Whilst Brexit is a major issue for the NHS and the cause of much discussion, pontification and works of fiction, in reality it is really a side show at the moment.
Yes, it was probably a major factor in the referendum with the claim that Brexit would allow a £350 million per week funding increase to the NHS, many of the big beasts involved in that campaign are now quietly (or in some cases noisily) walking away from that “promise” and denying any involvement with it.
Yes, the Department of Health has finally woken up to what everyone has been saying for a decade about population growth and demographic change (including Willmott Dixon Interiors at their Community Healthcare Campus at BRE’s Offsite conference and exhibition) and announced an increase in places for studying medicine. This needs to be tempered with the decision to end bursaries for nurse training with its perverse logical deduction that this will make a career in nursing more attractive to school leavers.
And yes, there is all the shroud waving that the nurses recruited from Europe and further will all have to leave because their salaries are not high enough to reach a threshold for being economically sufficiency although in practice by the time Brexit is complete most will have been resident for long enough in the UK to avoid that as an issue.
The starting point summed up well by the Nuffield Trust:
It is widely acknowledged that the NHS is facing a funding gap of £30 billion by 2020/21, with £8billion promised by the Government by 2020/21 and a further £22 billion expected to come from efficiency savings. Detailed plans to achieve this have yet to be published. However, it would require a sustained rate of productivity improvement much faster than has recently been recorded for either the NHS or the wider private economy.
At the same time, the NHS is facing a financial black hole with NHS hospitals heading for an unprecedented end-of-year (2015/16) deficit of £2 billion. On the back of the first quarter’s (2015/16) financial figures, financial regulator Monitor felt compelled to label this as the “worst” financial position facing providers for a generation.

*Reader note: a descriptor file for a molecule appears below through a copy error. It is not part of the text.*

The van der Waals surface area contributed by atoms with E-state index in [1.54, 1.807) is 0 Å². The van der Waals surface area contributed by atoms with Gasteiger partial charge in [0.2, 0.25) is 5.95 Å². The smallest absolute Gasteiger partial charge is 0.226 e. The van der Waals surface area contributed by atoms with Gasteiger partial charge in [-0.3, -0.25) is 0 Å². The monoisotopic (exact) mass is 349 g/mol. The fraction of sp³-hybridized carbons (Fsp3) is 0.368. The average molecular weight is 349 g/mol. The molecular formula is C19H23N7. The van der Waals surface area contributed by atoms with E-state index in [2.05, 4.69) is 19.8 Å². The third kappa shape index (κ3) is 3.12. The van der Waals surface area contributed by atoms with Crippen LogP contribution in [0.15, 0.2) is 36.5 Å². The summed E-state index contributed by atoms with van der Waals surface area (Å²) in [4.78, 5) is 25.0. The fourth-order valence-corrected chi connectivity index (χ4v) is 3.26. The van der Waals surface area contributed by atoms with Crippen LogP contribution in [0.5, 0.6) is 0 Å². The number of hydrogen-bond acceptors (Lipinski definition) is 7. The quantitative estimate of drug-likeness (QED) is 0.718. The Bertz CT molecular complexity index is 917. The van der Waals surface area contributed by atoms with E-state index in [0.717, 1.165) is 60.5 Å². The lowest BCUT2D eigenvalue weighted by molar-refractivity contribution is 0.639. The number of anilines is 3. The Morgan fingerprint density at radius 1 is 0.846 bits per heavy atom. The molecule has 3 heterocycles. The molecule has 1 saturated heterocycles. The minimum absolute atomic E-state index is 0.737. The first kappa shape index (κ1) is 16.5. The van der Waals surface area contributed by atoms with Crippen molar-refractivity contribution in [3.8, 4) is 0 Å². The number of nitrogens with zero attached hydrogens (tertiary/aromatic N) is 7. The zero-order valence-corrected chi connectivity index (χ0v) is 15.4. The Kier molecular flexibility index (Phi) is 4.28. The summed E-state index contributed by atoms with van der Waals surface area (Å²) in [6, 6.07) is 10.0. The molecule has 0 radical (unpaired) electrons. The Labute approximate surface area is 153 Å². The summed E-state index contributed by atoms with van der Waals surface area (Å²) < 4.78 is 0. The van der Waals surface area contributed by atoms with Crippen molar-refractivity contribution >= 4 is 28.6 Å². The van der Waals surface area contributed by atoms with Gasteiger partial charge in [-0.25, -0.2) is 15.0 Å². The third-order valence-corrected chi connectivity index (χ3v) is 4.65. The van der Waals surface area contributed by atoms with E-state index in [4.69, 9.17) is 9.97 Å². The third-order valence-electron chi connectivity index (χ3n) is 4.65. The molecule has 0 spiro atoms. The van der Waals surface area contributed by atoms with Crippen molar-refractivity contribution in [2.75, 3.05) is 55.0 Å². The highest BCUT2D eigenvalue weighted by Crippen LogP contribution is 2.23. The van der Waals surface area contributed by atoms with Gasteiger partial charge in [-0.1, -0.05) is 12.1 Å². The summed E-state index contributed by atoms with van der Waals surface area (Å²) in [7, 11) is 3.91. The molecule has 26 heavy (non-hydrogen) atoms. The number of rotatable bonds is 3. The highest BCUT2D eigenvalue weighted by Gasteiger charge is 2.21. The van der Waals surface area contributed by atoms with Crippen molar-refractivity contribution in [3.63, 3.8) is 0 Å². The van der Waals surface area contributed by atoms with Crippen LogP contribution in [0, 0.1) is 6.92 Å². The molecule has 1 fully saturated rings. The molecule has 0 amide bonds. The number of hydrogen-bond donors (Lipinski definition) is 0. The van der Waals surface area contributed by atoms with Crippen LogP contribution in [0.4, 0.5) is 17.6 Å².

Reaching that figure of £8 billion in itself requires some algebraic manipulation which would have impressed Einstein.
At the IHEEM Conference late last year, the keynote speech was given by David Williams, Director General of Finance at the Department of Health. He particularly focused on the contribution that the Estate had to make to the £22 billion, which he stated as being £1 billion.
He explained that the £22 billion was the difference between the current level of service and that which was required to maintain that level until 2020/21. A such, on the assumption that there would be reduction in service he had in essence already spent that money and therefore he thanked his audience “in advance for realizing these future savings”.
This £ 1 billion could be derived from a number of sources and initiatives, including:
- Implementation of the Carter Review to bring poorly performing organisations up to the current average position and thus achieving revenue savings:
- Implementing energy efficiency and other “spend to save” initiatives; and
- Creating and disposing of surplus land, to be re-used for housing developments.
A lack of capital was acknowledged; in turn meaning that innovative projects will be required…
The same critical points remain and these are the ones we are trying to overcome with our current health sector clients:
- Best use of ward space
- Identifying foreign disease – difficult due to longer incubation periods without symptoms
- Upgrading technology in wards & A&E for better patient tracking
- Patient data management
- Flexibility in space versus bespoke permanent facilities
- Speeding up the approval process
- Specialist mental care unites – especially in A&E
I will post the 3 Health Breakfast dates in the coming week for those that are interested in a wider or delivery specific conversation.